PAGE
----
Europe’s mobile business faces key transitions of business model, suggests Declan Lonergan, Yankee Group (News - Alert) VP. With markets saturated, revenue growth now is driven by new sources such as mobile broadband and mobile Internet, while the traditional voice and messaging market is flat, or worse.
That means mobile network operators must reevaluate their market strategies. They have to decide what customer segments to go after, which services to prioritize and what handsets to promote. Most companies seem to be focusing on mobile broadband, mobile Internet, smartphones and high-value customers. But you can see the problem: if all the carriers focus on the same segment, potentially-ruinous competition is the likely result.
Longergan suggests more attention to legacy services is warranted.
Though core voice and messaging businesses are struggling to produce any meaningful revenue growth and are declining in several cases, T-Mobile Germany actually saw an increase in voice usage in 2009 of more than six percent. Telecom Italia (News - Alert), on the other hand, experienced a 7.7-percent decline in voice revenue.
Over the last decade, text messaging revenues have helped sustain average revenues per user as voice pricing has softened. But average prices for texting services have been declining, and uptake of mobile broadband is growing fast.
For Vodafone (News - Alert), which relied on messaging for 13.4 percent of its mobile service revenue in the three months to December 2009, non-messaging data accounted for 11 percent. For some service providers, including Telefónica O2 Spain, “other” mobile data is already larger than person-to-person text messaging.
But while the share of revenue accruing from traditional services continues to decline, voice and messaging will remain important for the foreseeable future, Lonergan said. The fundamental value offered by these communications-centric services is not going to diminish, even as customers transfer some of their monthly spend to app downloads and mobile browsing.
The point, he said, is that carriers can’t afford to ignore their bread-and-butter business while they go off in pursuit of new high-growth opportunities.
To be sure, smartphones now represent an opportunity to sell broadband services. Some 53 percent of T-Mobile’s (News - Alert) new postpaid customers bought smartphones in the fourth quarter of 2009.
Across its European footprint, Vodafone sees the smartphone share of handset sales increasing from 25 percent today to 30 percent to 40 percent during its 2010 to 2011 financial year.
The iPhone has had a positive early impact on Orange U.K.’s revenue, which increased 4.4 percent in the fourth quarter of 2009.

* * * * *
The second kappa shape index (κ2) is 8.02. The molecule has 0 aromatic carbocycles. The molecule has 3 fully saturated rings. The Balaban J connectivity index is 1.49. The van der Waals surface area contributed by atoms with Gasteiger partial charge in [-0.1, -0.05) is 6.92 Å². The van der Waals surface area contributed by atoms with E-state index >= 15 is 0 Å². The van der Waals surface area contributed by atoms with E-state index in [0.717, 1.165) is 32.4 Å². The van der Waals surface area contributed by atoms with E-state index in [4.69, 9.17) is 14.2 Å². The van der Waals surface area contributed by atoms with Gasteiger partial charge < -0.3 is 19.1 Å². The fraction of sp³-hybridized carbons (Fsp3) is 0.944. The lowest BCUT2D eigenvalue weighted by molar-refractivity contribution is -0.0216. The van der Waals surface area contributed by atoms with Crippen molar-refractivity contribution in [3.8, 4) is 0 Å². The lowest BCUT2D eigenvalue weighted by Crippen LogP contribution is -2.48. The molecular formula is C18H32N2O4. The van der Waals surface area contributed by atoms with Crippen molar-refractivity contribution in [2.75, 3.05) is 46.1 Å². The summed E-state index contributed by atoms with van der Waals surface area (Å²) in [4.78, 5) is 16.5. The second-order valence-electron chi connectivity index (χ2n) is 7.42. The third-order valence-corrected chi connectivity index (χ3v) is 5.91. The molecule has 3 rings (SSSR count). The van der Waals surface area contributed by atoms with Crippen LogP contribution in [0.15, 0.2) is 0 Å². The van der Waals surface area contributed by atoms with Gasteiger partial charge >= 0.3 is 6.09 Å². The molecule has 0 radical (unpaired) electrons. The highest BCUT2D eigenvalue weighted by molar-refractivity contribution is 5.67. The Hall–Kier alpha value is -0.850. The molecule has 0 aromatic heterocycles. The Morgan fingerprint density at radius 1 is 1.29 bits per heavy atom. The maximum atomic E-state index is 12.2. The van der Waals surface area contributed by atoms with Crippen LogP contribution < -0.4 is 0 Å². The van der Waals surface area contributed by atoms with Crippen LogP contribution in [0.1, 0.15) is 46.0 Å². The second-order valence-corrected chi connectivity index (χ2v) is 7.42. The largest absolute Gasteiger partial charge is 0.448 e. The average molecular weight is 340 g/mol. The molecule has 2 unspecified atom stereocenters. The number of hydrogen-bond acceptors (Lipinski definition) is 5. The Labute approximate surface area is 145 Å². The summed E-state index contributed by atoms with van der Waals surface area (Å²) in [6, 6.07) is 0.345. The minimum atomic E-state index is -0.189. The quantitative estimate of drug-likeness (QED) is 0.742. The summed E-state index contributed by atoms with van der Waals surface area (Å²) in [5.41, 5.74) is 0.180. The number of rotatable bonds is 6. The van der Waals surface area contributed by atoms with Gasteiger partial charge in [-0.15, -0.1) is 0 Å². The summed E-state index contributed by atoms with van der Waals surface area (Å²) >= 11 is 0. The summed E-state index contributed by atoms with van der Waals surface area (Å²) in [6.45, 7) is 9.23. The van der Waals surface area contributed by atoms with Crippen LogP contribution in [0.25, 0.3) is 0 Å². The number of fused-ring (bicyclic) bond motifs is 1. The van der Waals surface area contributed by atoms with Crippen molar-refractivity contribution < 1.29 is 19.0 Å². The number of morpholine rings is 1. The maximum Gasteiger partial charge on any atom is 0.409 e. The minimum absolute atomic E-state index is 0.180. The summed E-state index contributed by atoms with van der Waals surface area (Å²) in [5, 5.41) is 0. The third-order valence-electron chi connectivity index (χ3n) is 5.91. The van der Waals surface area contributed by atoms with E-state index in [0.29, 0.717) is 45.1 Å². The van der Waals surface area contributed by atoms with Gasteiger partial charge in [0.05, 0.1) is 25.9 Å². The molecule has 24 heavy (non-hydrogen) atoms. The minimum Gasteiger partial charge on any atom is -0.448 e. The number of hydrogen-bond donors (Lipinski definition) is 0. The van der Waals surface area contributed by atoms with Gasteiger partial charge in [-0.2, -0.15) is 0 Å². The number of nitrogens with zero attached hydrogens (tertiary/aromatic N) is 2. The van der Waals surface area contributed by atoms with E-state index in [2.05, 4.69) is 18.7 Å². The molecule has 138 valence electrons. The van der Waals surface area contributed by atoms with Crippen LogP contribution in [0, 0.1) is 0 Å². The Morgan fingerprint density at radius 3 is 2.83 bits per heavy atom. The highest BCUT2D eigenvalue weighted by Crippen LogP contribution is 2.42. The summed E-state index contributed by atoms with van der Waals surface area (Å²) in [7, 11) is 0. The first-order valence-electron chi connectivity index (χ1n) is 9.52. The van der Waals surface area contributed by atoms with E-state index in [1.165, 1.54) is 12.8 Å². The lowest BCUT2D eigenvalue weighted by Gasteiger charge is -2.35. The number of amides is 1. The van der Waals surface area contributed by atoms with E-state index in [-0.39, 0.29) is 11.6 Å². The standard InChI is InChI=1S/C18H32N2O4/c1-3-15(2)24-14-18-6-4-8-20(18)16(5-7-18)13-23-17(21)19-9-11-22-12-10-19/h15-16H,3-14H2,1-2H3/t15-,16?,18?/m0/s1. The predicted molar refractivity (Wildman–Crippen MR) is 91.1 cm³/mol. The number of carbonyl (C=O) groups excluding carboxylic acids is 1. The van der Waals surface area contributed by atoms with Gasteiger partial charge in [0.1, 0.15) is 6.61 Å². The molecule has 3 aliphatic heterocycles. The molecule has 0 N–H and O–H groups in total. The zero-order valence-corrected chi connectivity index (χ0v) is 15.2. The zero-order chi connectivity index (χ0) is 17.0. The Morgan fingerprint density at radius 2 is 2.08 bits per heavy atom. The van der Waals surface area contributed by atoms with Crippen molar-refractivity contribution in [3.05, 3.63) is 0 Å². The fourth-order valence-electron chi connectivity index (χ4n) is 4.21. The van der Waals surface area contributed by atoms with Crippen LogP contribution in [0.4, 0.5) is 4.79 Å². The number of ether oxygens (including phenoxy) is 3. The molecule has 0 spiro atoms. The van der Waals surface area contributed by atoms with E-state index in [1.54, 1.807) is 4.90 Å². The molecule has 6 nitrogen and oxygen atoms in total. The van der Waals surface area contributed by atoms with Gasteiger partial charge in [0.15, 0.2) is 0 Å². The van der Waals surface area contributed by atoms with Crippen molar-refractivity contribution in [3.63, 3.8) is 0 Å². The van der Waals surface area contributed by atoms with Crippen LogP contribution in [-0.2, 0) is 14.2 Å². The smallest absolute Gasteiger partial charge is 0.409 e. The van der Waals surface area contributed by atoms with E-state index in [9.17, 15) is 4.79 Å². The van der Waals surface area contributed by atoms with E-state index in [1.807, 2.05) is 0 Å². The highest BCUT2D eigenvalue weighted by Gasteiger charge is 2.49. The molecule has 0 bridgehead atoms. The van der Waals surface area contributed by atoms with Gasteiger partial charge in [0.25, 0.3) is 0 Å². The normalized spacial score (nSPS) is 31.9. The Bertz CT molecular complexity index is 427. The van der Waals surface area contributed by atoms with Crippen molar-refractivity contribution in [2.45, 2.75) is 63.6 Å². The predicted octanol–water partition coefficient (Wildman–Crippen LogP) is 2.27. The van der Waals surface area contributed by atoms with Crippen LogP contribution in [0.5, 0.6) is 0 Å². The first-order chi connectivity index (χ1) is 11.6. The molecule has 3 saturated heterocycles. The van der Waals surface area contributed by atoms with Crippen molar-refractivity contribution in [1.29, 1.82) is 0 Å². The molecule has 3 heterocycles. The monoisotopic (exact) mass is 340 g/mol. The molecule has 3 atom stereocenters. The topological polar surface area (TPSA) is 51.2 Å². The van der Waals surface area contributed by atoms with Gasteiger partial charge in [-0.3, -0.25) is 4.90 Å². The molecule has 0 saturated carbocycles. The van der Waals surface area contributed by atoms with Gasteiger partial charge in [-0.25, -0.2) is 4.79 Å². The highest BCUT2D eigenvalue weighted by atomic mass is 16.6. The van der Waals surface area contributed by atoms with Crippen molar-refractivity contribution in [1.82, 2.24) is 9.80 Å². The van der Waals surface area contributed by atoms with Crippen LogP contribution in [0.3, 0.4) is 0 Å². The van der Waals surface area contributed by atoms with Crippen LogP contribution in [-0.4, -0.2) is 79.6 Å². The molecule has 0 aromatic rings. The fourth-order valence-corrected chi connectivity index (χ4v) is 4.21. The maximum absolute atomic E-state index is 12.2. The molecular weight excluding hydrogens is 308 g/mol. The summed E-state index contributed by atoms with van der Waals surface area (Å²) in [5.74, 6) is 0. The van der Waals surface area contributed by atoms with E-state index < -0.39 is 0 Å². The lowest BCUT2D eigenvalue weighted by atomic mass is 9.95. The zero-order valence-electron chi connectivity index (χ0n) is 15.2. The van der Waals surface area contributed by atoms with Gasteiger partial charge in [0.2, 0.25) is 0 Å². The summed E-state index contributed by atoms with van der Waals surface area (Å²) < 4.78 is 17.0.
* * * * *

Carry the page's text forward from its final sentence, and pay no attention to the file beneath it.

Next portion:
But the smartphone-centric strategy has a downside in that it produces a negative impact on customer acquisition costs. In T-Mobile Germany’s case, the iPhone launch was a key contributing factor to its postpaid CACs increasing by almost 17 percent, from €184 in 2008 to €215 in 2009.
Orange U.K. also experienced higher customer acquisition and retention costs, which contributed to shaving 1.2 percentage points off the company’s EBITDA margin.
“Focusing on smartphones is fine, and the herd will continue along this path,” says Lonergan. “But it would be a mistake for MNOs to do so at the expense of maintaining a balanced handset portfolio, which will be critical in enabling them to stay relevant to all key customers, including the mid- and low-end segments.”
Mobile Internet will be a great source of new revenue for operators in all markets, but voice and text revenues will remain vital as well.
To be sure, Yankee Group estimates that mobile broadband users reached 25 million in Western Europe in December 2009, and expects growth to 86.5 million by 2014.
Also, there is a difference between the profitability of smartphone broadband and that of PC dongles. Eelco Blok, managing director of KPN’s international mobile business, acknowledged that the business case for mobile Internet is better than that for PC mobile broadband due to the lower level of network investments required to maintain good mobile Internet service quality.
But data products other than texting do not always match the profitability of voice and text messaging services.
Partly as consequence of the smartphone phenomenon, just about every leading European operator has become convinced that its future lies in attracting high-end customers. But there are only so many high-end customers to go around.
The emphasis on smartphones and a strategy of targeting high-end customers go hand in hand. Both present challenges. For example, KPN in the Netherlands is selling more smartphones with two-year contracts. But KPN’s focus on high-value customers has been one of the factors behind a reduction in the company’s consumer mobile users, which declined from 6.7 million to 6.5 million between the third quarter and fourth quarter of 2009.
Another factor was KPN’s decision to eliminate prepaid handset subsidies, which is in keeping with its strategy of prioritizing high-value postpaid customers.
Operators can expect steady increases in data revenue over the next five years, even as competition and downward pricing pressure intensifies.
Yankee Group is projecting mobile data revenue will increase from €36 billion in 2009 to €49 billion in 2014. It’s also pretty clear the traditional mobile services market is close to saturation in developed markets, at least when measured in terms of revenue.
It therefore is completely logical for operators to focus on the new growth categories. But it would be a mistake to neglect the legacy relatively voice and messaging business. Traditional services will still account for 84 percent of the market by 2014.Gary Kim (News - Alert) is a contributing editor for TMCnet. To read more of Gary’s articles, please visit his columnist page.
Edited by Marisa Torrieri